Monday, 6 August 2012

Could Boris Johnson really become PM?

The previously-absurd idea that Boris Johnson (above), Mayor of London, might become Prime Minister when David Cameron steps down is doing the rounds. Conservative MPs are frustrated that they didn't win the last election; on the day their new Parliamentary boundaries look to have run aground, and their chances of winning the next election outright have therefore fallen to near-zero, they're probably apoplectic. So they're scratching around for someone with broad public appeal; somebody who talks 'human'; a politician who can persuade Labour and other voters to put an 'X' next to his or her name.

Donors, press backers and some backbenchers have now fixed on Boris, a politician who was able to defy the tide and win 'Labour London' back in May. 

Historians might well smile wryly. The Conservatives have a history of going for mavericks as their leaders. Benjamin Disraeli and Winston Churchill spring to mind, the one an ex-financial speculator and propagandist from a Jewish family who'd written a string of colourful political books, the other an ex-Liberal apostate who had a history of rebelling against the party whip - over everything from Indian self-government, the Abdication crisis, and then the appeasement of Nazi Germany. 

But hang on there. Disraeli had served for decades as his party's leader in the House of Commons. He'd written searing novels about the 'One Nation' problem - the relations between what he called 'the RICH and the POOR'. Churchill had served as a war correspondent in the Sudan, in the army, and been Home Secretary and Chancellor. What's Boris done? Appeared on a news quiz. Say a few mildly self-deprecatory things. Get himself sacked for bad (personal and public) behaviour. Bumble through some self-inflicted crises as Mayor. It's not the Battle of Omdurman, is it?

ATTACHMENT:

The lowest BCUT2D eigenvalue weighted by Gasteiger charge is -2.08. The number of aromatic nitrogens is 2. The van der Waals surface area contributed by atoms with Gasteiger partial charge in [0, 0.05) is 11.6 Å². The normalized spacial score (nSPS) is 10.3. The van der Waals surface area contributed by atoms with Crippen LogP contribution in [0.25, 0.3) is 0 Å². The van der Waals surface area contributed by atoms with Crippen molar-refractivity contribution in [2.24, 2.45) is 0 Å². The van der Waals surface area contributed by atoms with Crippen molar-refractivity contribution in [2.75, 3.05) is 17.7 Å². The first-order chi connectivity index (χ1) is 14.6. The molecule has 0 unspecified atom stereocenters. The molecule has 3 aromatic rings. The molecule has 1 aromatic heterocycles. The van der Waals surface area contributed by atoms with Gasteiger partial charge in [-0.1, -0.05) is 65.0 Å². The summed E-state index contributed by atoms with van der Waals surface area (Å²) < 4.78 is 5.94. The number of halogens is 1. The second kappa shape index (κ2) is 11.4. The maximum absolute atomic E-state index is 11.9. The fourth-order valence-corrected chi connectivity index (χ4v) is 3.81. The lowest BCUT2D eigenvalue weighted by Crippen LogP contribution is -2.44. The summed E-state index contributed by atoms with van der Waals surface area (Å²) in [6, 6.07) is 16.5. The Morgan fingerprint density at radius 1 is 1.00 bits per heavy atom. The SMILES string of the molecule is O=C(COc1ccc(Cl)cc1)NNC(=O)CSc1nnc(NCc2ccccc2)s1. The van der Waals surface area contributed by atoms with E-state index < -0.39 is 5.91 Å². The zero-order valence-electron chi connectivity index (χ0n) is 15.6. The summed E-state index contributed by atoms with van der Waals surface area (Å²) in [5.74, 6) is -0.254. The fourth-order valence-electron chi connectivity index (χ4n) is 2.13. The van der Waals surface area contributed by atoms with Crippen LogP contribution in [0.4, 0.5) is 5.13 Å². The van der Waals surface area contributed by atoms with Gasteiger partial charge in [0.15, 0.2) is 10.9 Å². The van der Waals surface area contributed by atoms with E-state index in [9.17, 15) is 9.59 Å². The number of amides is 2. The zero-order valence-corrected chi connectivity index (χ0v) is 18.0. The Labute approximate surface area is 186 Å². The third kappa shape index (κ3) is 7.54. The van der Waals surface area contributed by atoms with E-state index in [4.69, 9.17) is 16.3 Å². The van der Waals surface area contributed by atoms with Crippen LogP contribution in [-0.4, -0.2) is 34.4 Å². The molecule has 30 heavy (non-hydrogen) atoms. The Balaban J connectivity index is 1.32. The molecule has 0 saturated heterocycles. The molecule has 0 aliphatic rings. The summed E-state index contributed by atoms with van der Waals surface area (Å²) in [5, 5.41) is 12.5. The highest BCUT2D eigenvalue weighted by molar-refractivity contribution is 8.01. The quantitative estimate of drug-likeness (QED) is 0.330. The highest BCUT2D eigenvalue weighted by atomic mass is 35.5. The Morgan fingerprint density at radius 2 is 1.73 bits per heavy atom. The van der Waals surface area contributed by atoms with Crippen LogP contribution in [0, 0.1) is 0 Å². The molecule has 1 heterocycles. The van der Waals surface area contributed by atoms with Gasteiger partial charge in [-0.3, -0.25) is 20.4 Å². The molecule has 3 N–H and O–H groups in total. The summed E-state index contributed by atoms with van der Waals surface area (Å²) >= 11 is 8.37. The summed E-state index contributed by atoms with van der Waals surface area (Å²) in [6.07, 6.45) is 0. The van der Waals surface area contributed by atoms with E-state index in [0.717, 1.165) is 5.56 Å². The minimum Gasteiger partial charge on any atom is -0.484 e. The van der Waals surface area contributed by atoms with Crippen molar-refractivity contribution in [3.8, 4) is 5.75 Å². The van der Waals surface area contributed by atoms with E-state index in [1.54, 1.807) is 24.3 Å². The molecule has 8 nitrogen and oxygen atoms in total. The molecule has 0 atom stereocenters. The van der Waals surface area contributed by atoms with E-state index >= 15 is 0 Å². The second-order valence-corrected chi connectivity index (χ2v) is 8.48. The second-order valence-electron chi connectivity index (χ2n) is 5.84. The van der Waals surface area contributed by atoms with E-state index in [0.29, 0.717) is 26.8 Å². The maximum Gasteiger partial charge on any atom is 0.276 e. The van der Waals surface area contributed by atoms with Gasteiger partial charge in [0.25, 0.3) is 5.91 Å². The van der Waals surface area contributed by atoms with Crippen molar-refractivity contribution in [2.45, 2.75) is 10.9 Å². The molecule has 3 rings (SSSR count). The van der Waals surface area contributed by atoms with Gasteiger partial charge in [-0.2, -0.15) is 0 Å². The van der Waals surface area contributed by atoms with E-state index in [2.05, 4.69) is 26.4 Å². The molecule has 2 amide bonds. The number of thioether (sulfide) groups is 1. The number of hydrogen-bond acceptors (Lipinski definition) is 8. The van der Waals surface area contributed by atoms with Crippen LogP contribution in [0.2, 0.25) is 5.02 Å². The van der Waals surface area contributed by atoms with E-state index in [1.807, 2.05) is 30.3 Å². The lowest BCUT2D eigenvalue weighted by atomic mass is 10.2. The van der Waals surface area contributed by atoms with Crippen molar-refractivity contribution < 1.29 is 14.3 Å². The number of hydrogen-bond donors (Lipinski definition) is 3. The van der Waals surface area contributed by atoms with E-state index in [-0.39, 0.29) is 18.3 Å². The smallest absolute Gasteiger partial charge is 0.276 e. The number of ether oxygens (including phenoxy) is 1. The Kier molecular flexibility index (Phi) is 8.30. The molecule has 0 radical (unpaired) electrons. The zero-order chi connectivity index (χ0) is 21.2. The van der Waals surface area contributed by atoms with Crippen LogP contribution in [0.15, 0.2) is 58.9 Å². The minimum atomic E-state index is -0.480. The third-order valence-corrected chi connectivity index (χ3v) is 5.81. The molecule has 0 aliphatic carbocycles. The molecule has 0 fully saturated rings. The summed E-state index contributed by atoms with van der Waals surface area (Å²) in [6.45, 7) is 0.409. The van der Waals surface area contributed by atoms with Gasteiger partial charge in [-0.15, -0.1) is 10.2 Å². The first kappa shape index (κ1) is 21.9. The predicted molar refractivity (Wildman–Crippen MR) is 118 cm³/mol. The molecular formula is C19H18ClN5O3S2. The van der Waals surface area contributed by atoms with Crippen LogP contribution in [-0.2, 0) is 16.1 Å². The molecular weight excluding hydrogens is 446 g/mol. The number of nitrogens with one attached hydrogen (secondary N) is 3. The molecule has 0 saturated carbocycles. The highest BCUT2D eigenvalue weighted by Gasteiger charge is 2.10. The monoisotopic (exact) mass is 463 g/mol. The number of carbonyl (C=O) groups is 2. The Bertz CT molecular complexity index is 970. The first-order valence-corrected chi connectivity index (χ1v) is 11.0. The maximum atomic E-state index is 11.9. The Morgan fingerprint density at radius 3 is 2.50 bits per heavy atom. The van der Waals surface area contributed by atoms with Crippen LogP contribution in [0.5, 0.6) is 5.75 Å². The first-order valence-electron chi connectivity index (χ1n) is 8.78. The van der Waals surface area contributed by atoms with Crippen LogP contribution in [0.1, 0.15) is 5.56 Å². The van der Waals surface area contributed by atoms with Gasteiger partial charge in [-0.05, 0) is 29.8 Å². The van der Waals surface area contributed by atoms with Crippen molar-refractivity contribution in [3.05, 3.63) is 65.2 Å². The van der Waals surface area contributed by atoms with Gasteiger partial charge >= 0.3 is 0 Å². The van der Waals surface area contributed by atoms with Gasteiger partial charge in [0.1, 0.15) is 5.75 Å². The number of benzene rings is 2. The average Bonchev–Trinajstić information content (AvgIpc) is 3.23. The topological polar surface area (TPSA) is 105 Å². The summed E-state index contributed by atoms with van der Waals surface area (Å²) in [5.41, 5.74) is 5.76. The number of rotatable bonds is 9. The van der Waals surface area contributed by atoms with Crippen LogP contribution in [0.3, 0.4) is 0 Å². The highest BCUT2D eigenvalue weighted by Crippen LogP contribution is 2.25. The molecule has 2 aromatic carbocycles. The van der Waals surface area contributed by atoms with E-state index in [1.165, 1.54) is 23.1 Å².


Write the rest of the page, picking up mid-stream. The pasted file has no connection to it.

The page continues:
So it's unlikely.

But it is still possible.

Our world is set up for people like Boris to storm towards the top. Our organised politics has been taken over by a load of grey clones who move through life at a tiny number of universities, via research positions with their parties, to a safe seat in Parliament, and then to their party's leadership. Almost anyone with any grit or difference about them at all - Ann Widdecombe, John Prescott, Louise Mensch, John Cruddas - is made to look like some sort of beguiling philosophical maverick. Rather than just someone who's had a life, and is not prepared to put their opinions in a box. It's a complex world in which name recognition is everything. Being known as 'BoJo' would help anyone. It's a post-modern world of irony and dark humour, in which getting stuck on an overhead zipwire might not make you look stupid, but serve as a knowing wink at the masses.

So: Boris? History says no. But the future might say yes.

1 comment:

  1. No, it's not the Battle of Omdurman ... but that might be considered a good thing?